She looks less like the commensurately androgynous Robert Smith this evening, and more a Tim Burton-imagined cross between Kate Bush and Hilary Devey as she materialises in a puritanical flow of white PVC. Instantly, and indeed unanticipatedly celebratory, Siouxsie proves compelling from the word go. That word is “this”, and this is Happy House. Its foundations so apparently built to last, it might well have undergone some substantial renovation since first released in 1980 – its tender guitar lines tonight sound intense enough to affect insentient stadia, while its hulking bass approaches an animalistic brutality – but it has consequently been impeccably revitalised with the expiring of time.

But “nice” as it might allegedly be to reconnect with her rabidly adherent, all is not as it seems. “It’s not a hit show. Now, it’s something else” and as she slips into a perfectly dirgeful, if sporadically turgid Tenant which tonight incidentally sounds equivalent in timbre to much of Numan’s composing, notions as to what may be about to occur begin to mentally coagulate. “This is something we’ve never done before. I think by now you might have a clue” she mischievously continues and as they dust down a brash Trophy, it’s all but transparent that they’re to reinterpret Kaleidoscope so as to make it sound all shiny and new.

The issue with the album retrospective is that it inevitably lacks a sense of spontaneity and similarly, unless we’re talking a work of immutable consistency, the consequent shows can have a tendency to sag in all those truly unfortunate places. But as we gaze again into Kaleidoscope, it becomes ever more evident that Siouxsie and the Banshees’ third full-length can quite conceivably be deemed their finest.

The shutters then unfurl and come hurtling down, Siouxsie instilling a tingly sense of fear with her aptly lugubrious banshee moan. Indeed, so enthralling is this trashy thrashing of a warped Trophy that she’s awarded a blood-red bouquet midway through, which she gingerly places upon the drum riser. Indicative of there being a positively compassionate heart happily housed within the bewitching gothic exterior, it’s an intimate show and she is so too a connecting individual. She has that allure of the otherworldly to her and yet for all the hairspray, bondage straps and polyvinyl costuming, her accent has a decidedly earthy English quality to it. Like a still soiled potato, it’s a dead lumpy giveaway to her earthly belonging but it’s to London she’s most closely bound, and tonight we bond in marginal peripherality. “You’re a misfit of me; I’m a misfit of you” she sneers during Hybrid but she appears to be the perfect match for the hordes of impersonators and aficionados here congregated.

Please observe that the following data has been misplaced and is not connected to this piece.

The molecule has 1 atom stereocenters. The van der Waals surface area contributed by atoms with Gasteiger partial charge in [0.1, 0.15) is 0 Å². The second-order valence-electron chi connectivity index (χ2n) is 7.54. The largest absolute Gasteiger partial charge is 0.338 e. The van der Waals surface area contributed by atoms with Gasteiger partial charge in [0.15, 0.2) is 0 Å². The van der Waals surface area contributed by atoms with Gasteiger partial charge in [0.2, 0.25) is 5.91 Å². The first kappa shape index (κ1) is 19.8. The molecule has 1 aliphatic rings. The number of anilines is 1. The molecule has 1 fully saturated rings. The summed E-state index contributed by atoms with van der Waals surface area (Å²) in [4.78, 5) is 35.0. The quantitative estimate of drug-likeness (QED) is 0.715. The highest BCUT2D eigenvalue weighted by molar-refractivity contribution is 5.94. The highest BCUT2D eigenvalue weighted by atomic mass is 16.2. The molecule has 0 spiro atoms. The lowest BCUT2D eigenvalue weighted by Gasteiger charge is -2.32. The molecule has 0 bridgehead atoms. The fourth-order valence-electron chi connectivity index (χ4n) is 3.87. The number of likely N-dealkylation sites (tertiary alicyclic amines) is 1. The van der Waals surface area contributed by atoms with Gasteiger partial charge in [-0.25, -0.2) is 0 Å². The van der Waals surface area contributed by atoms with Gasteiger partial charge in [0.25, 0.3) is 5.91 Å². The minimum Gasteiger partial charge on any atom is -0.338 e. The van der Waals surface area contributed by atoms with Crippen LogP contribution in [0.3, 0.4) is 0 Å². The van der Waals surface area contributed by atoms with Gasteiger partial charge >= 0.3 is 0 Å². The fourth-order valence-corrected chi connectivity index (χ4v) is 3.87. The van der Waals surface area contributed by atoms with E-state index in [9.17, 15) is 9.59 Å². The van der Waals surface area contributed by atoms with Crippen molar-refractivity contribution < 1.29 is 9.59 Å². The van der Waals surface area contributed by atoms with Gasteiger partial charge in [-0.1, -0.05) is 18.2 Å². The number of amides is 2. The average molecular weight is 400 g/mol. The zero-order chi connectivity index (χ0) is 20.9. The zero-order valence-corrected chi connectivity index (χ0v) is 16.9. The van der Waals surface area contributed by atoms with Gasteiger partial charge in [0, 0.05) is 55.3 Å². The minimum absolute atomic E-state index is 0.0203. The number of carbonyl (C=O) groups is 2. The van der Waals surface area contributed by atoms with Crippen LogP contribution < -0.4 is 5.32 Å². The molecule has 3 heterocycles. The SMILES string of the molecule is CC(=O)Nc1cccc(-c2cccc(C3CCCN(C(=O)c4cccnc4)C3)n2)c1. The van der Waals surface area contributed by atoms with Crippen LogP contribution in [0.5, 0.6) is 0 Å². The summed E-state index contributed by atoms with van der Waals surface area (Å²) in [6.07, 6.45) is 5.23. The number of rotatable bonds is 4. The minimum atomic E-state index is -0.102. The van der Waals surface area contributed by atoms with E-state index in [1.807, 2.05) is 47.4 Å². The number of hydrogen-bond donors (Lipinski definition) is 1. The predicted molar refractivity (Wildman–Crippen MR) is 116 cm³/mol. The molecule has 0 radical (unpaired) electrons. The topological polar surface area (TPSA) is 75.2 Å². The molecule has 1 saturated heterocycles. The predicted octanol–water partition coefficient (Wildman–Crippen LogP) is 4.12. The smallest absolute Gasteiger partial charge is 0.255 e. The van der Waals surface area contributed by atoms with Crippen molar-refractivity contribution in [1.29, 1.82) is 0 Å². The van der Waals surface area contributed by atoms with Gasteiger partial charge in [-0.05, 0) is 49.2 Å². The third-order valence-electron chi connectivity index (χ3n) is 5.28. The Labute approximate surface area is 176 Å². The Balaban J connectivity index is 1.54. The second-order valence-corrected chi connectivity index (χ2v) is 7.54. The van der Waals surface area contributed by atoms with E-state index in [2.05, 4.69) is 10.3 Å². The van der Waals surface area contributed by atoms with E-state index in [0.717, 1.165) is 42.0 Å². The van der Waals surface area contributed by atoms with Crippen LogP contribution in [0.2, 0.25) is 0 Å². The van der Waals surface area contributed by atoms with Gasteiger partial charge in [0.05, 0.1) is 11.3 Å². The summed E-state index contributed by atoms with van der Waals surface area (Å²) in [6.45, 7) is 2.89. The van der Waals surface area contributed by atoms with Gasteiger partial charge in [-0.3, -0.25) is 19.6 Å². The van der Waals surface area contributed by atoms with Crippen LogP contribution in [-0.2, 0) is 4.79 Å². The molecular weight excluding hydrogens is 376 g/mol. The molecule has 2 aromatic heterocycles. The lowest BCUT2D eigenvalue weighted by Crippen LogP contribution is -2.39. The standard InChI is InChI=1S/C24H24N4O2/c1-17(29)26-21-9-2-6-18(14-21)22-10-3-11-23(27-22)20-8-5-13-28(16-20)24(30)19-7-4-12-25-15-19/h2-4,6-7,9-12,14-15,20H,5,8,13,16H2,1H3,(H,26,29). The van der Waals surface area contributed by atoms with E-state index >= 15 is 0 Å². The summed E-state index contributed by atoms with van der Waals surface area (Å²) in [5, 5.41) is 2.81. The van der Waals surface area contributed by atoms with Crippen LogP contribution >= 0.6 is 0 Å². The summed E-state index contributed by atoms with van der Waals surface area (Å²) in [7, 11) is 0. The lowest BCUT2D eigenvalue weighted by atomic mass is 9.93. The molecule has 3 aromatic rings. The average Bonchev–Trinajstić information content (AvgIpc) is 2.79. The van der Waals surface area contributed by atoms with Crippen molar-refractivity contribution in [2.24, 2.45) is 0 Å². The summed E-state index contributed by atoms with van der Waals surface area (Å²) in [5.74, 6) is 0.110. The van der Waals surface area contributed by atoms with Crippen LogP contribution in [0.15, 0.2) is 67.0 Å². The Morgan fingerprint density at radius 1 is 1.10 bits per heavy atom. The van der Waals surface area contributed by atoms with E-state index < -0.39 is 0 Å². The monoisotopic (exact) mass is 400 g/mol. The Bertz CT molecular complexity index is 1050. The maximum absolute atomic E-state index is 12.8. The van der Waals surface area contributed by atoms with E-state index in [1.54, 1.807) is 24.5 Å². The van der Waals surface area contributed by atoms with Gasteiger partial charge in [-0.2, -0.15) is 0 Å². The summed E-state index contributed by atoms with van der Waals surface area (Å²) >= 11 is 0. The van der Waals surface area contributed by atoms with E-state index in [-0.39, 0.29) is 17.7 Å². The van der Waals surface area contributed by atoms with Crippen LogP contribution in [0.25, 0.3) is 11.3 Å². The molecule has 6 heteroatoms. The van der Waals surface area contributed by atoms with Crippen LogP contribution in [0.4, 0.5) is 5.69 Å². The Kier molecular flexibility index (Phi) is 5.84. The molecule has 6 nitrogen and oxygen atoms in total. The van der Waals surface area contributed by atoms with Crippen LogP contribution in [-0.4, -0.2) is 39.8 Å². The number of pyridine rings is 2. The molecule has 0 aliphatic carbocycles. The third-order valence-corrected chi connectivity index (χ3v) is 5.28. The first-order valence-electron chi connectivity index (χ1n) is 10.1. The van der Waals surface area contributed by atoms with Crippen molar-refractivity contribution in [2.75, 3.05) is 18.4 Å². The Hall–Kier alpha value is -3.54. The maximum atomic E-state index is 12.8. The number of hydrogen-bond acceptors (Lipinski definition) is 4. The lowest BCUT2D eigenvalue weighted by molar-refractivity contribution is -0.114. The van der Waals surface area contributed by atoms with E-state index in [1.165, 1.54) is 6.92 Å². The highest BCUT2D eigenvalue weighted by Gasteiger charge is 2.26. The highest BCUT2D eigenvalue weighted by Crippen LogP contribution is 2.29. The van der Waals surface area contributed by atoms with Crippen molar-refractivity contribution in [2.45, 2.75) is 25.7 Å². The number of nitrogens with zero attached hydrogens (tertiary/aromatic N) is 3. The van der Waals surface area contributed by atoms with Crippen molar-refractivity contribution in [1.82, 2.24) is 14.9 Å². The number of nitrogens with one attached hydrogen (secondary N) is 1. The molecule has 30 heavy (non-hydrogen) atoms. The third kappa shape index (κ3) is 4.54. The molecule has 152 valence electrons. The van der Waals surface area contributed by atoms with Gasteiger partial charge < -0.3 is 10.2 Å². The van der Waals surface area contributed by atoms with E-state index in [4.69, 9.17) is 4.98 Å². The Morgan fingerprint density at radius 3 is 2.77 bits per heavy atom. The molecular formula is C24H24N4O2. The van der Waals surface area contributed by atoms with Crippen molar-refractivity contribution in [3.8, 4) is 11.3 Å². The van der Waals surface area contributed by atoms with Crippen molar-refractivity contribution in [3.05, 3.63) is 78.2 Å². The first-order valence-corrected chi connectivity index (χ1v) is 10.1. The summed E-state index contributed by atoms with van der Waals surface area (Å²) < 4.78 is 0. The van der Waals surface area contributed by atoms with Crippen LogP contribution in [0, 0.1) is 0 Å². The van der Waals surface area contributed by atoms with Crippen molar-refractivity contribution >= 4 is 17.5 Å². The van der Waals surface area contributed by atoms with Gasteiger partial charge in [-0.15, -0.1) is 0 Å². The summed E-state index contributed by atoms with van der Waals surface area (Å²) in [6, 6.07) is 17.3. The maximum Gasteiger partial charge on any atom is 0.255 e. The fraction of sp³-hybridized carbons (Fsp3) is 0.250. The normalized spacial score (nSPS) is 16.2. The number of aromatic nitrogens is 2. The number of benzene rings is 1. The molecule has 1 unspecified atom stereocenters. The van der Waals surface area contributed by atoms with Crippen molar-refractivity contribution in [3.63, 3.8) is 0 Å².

Thus although we might have been forgiven for initially fearing the show to have potentially fizzled out after such an explosive opening salvo, there’s no room for any negligence of the sort for each song pertains to such hypnotic rigmarole that we’re swallowed whole by her every one. We fall helplessly down the rabbets once so diligently carved into them like Lewis Carroll characters tumbling down a fathomless hole, only reawakening once we’ve hit the run-out groove. Each therefore feels an enticing nightmare we’ve not even the slightest desire to depart though that we’re forever fated to, and with each a concise pop song in length, we’re consistently left bloody well baying for more. Though not only is Siouxsie’s performance aurally consummate, but it also astounds visually: a profoundly involving masterclass in both pomp and show, where Albertine lacked a sense of spectacle Sioux has seemingly perfected the art of megabuck production on a relatively modest budget and as the Venetian blinds clatter and slat into and out of place with growing frequency, it all proves proportionally iconic to the naturally chameleonic performer herself. Equivalently, whereas Viv’s voice was at times questionable in its consistency, hers is considerably more faithful than most waxwork replicas, or indeed largely dubious surgical reconstructions.